As Marketing Pilgrim reported today, Google is now trialing a new micro-payment service.
The article, Would You Pay 50 Cents to Read This Post? Google Tests Micropayments for Content, starts by saying:
“People have always been happy to pay for newspaper and magazine subscriptions, as long as the words arrived printed on actual paper. Asking those same people to buy that same content in digital form is another story”
and goes on to raise an obvious question:
“What they’re building is iTunes for content instead of music. A song for $.99 is an impulse buy, a $9.99 album not so much. The difference is, we listen to songs over and over again. How many articles would you read more than once?”
THE THING IS THOUGH…
What people are buying, when purchasing a newspaper or a magazine, especially traditionally, is not the information, OR it being ‘printed on actually paper‘.
They were paying for the access to information.
AND ALAS THE CURRENT PROBLEM facing online publishers…
… access to alternate pieces of “micro- content”, content only worth 50cents, is in abundance on the web.
Want to find out about different knitting yarns?
1] You can stumble across this page, probably from a google search, decide the information is worth 50cents to you, fumble through login/purchase process, and then consume the content.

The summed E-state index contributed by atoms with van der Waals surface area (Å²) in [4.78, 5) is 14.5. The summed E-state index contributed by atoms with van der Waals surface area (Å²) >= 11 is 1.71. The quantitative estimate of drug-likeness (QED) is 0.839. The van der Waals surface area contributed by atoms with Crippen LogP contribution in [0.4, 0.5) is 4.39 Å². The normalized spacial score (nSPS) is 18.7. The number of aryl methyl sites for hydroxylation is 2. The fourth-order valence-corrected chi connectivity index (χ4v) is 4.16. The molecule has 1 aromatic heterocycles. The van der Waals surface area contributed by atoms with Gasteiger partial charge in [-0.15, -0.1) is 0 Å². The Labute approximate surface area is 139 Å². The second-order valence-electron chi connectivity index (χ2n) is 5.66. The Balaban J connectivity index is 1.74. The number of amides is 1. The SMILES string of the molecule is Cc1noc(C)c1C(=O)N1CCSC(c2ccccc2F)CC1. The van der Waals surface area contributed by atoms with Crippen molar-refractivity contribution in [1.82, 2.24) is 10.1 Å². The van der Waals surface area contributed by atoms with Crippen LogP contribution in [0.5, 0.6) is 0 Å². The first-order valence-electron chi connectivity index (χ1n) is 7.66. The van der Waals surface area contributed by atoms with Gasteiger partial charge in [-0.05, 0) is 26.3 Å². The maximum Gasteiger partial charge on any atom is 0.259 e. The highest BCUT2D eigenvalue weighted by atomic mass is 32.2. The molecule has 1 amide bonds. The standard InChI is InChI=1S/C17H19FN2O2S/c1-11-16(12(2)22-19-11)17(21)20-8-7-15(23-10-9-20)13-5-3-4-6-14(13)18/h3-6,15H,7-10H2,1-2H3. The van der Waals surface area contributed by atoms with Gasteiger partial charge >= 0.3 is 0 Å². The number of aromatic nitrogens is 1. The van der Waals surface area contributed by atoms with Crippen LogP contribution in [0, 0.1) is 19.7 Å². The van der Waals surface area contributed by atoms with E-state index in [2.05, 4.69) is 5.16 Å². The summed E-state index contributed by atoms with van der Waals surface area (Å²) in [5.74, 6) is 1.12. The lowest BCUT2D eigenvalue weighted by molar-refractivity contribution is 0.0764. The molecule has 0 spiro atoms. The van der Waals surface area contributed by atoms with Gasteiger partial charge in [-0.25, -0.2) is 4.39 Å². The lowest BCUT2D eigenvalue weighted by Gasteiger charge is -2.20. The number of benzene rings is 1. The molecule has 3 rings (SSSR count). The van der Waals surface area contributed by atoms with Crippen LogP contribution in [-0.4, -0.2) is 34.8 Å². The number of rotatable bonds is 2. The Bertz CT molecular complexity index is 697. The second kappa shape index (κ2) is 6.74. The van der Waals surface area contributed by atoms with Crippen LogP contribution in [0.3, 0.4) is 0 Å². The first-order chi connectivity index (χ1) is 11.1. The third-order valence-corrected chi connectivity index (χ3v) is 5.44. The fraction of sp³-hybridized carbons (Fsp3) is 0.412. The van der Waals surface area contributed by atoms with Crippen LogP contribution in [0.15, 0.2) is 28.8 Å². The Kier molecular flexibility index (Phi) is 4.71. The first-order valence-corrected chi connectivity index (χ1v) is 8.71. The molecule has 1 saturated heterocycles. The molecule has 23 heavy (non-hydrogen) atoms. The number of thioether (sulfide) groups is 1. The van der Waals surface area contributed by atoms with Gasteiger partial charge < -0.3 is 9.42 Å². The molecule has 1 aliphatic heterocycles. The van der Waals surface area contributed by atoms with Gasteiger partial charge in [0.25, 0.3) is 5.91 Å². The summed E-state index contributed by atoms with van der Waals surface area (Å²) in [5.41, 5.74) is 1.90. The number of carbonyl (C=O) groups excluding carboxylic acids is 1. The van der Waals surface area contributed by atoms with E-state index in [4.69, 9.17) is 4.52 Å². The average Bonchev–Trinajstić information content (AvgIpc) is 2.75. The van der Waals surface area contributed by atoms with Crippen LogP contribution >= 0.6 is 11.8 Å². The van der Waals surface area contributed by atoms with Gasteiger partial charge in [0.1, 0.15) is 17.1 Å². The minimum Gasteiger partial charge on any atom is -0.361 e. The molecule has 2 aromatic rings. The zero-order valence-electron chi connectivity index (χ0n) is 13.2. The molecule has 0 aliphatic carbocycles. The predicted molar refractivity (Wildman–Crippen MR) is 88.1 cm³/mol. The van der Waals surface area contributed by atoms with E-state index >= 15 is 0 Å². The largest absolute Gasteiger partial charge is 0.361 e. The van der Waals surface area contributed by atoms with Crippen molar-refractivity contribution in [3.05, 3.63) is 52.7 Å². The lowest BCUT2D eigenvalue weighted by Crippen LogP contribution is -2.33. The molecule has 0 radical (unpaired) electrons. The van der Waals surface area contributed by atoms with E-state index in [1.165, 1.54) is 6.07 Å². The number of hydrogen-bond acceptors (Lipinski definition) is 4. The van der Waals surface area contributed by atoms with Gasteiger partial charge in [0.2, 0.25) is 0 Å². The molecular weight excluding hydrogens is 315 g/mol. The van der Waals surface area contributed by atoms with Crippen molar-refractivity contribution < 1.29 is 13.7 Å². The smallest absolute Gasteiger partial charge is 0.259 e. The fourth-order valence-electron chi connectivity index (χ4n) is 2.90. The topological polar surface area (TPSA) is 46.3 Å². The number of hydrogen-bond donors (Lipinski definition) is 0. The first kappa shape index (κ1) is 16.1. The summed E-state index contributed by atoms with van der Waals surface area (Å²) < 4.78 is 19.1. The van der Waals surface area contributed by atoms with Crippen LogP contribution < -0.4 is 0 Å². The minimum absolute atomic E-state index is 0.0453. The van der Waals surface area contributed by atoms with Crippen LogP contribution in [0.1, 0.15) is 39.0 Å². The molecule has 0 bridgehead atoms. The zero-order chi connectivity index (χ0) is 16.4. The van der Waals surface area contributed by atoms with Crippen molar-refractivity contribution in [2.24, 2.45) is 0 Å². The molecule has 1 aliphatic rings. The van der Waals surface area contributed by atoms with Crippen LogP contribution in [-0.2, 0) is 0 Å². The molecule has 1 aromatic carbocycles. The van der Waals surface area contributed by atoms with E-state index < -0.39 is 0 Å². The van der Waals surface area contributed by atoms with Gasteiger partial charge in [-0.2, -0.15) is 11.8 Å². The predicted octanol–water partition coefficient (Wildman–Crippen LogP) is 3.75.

2] You can stumble across this page, probably from a good search, realise they want to charge you 50cents, decide the time and effort to login isn’t worth 50cents, hit the back button, click the 2nd listing in the Google results, and then consume that content.
As the author points out, iTunes is entertainment; and people are clearly willing to pay .99 cents for entertainment they can enjoy over and over again.
Most information is consumed once, and then internalised in the form of knowledge.
… and as I said, it was and still is the access to the information (for consumption and retention) that people are willing to pay for,
… only if made available in a (perceived) vacuum, without easily accessible alternatives.
It is this ‘perceived vacuum’ that is the true obstacle that online publishers need to overcome to make micro-payments succeed.